Indeed, in Figure 3b, on the right axis, the variation of O S with thickness in the c-Ge QW is reported, as TH-302 cost calculated in the 5- to 35-nm thickness range by Kuo and Li, using a 2D exciton
model and infinite barrier . The good agreement between measured B and calculated O S is the experimental confirmation that the enhanced absorption efficiency observed at room temperature in a-Ge QWs is actually due to the excitonic effect. The inset of Figure 3b evidences the linear correlation between B (measured at 5, 12, and 30 nm) and the expected O S (for those thicknesses), allowing for the estimation of the factor of proportionality (γ = B/O S , which accounts for the absorption efficiency normalized to the oscillator strength). Thus, a proper modeling applied to light absorption measurements at room temperature allowed to quantify the extent of size www.selleckchem.com/products/gm6001.html effect in a-Ge QWs and to disentangle the oscillator strength increase and the bandgap widening in these structures. In order to test if photogenerated carriers in a-Ge QWs can be separated and collected through the action of an external electric field, we realized Temsirolimus clinical trial a photodetector device, as illustrated in the drawing of Figure 4, and performed transversal current density versus voltage (J-V) measurements in dark and under white
light illumination conditions. Figure 4 reports the J-V curves for samples with 12-nm (Figure 4a) or 2-nm (Figure 4b) a-Ge QW. In dark conditions, both the MIS devices (biased as shown in the drawing) have similar behavior in forward and reverse biases. Most of the applied voltage is dropped across the dielectric (SiO2) stacks, while the QW thickness slightly lowers the dark current density (J dark) in the thicker sample (offering a more resistive path). Upon white light illumination, J-V values remain largely unaffected in the forward bias, while an increase of the current density (J light) occurs for the thicker samples in the reverse bias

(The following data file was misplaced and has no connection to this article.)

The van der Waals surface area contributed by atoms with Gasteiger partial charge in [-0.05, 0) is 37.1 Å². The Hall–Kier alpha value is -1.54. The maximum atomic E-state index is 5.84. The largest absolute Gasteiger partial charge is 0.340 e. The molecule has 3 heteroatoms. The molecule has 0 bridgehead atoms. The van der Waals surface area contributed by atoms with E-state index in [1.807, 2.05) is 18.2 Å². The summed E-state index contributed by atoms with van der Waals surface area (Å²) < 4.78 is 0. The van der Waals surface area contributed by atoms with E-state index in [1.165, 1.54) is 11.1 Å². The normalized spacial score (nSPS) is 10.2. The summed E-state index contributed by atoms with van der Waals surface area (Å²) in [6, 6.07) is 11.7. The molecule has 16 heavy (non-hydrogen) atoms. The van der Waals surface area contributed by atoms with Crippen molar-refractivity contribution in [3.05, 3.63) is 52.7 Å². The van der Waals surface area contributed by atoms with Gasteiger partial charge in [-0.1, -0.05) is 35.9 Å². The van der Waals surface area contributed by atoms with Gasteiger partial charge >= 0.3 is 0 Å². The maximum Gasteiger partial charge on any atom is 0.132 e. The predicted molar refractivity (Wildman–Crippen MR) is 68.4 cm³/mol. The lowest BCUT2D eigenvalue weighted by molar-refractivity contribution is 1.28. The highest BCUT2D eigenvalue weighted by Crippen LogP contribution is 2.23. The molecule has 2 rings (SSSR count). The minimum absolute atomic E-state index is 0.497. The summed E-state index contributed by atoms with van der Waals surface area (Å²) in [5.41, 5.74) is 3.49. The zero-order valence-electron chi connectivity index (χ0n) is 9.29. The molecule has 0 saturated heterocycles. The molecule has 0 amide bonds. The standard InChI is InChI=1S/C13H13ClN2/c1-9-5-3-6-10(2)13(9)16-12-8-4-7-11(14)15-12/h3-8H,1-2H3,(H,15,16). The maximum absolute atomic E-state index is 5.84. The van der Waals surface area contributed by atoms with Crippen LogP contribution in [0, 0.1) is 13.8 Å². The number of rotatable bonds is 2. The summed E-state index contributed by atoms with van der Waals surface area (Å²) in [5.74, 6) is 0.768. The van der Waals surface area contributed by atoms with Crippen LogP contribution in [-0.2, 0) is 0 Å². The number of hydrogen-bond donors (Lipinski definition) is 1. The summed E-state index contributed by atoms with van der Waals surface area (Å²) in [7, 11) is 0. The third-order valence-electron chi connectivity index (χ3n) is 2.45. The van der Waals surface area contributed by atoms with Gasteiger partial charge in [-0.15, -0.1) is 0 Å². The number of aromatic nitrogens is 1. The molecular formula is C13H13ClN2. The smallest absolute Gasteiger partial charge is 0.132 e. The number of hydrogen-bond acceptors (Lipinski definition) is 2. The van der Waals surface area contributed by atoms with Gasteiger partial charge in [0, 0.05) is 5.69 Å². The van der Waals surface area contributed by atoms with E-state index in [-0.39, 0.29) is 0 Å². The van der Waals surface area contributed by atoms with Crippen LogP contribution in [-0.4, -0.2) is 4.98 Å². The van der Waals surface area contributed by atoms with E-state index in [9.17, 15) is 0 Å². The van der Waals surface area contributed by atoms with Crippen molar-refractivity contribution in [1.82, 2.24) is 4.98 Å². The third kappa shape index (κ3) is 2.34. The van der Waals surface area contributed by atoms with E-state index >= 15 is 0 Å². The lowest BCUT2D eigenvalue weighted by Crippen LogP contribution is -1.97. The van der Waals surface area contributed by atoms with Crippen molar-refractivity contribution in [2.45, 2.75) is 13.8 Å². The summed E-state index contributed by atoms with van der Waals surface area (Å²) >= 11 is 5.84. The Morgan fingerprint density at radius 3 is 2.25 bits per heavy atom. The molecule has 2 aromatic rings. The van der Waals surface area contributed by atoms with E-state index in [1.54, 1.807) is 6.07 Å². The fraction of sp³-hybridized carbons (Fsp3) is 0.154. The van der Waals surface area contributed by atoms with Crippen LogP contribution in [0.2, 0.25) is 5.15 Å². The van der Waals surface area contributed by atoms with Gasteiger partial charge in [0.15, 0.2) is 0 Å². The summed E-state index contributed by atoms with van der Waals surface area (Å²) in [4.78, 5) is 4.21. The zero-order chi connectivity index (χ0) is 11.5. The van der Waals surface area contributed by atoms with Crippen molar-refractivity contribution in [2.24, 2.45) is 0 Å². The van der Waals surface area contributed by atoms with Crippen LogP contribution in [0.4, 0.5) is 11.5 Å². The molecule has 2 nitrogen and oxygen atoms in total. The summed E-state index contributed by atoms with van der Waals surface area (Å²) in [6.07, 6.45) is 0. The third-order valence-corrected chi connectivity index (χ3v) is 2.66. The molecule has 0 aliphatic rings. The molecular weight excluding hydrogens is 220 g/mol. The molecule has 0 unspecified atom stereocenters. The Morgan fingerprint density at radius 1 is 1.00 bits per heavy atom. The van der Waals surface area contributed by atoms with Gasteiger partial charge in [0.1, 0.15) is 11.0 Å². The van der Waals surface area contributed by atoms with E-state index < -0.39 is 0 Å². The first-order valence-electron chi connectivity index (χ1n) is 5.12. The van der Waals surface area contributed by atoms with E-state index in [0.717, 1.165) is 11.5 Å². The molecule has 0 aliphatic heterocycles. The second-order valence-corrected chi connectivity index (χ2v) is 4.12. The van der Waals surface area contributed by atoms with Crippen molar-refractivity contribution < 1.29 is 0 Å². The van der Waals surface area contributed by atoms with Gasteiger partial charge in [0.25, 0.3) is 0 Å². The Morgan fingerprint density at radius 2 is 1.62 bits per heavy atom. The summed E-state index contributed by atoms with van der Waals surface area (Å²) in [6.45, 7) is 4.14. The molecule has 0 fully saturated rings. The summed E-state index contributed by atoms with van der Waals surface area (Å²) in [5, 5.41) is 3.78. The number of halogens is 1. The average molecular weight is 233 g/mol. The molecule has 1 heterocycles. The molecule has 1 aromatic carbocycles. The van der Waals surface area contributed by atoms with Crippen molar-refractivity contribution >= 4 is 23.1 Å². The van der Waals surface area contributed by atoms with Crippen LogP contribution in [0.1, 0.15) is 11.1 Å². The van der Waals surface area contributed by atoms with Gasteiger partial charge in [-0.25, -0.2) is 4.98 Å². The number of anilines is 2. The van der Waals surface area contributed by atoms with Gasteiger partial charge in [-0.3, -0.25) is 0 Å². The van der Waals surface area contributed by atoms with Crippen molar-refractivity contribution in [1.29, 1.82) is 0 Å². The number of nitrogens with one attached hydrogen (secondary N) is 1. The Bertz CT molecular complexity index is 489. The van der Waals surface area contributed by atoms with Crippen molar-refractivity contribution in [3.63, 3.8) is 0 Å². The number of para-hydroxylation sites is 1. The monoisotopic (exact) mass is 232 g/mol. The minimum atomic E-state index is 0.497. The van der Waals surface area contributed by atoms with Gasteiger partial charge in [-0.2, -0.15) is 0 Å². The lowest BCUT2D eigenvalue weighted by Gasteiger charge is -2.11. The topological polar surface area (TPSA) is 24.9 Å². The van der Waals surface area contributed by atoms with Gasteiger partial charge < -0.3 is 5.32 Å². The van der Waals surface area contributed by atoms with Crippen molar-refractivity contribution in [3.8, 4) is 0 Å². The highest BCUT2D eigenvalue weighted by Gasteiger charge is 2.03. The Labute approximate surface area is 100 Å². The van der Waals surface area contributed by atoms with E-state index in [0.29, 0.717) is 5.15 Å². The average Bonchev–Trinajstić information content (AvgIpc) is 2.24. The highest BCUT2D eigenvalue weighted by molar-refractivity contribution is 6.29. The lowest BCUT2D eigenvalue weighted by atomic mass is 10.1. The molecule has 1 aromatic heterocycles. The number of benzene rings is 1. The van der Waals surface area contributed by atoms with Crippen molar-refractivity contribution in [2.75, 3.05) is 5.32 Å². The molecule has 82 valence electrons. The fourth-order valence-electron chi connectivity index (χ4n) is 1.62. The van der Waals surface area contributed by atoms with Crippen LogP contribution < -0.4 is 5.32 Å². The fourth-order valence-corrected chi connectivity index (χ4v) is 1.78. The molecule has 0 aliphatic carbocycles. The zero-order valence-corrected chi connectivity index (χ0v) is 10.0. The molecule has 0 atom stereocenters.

regime. In particular, for a negative bias of −3 V, the net photocurrent (J light − J dark) increases from 1 to 12 μA/cm2 going from 2 to 12 nm of QW thickness. The net photocurrent is due to the electron-hole pairs photogenerated in the QW and in the substrate (n-Si). As the device is reverse biased, electrons are pushed to the substrate and holes to PAK6 the transparent electrode. It should be noted that by increasing the Ge QW thickness, the contribution of the substrate to the net photocurrent shrinks. In fact, the photogeneration of electron-hole pairs in the substrate decreases because of the light absorbed in the QW, and the carrier collection lowers because of the higher resistance. By comparing the images in Figure 4a,b, we can appreciate the role of the a-Ge film, as the MIS devices differ only for the QW thickness. The higher net photocurrent measured in the thicker QW gives a clear evidence of a positive photoconductivity effect within a-Ge QWs.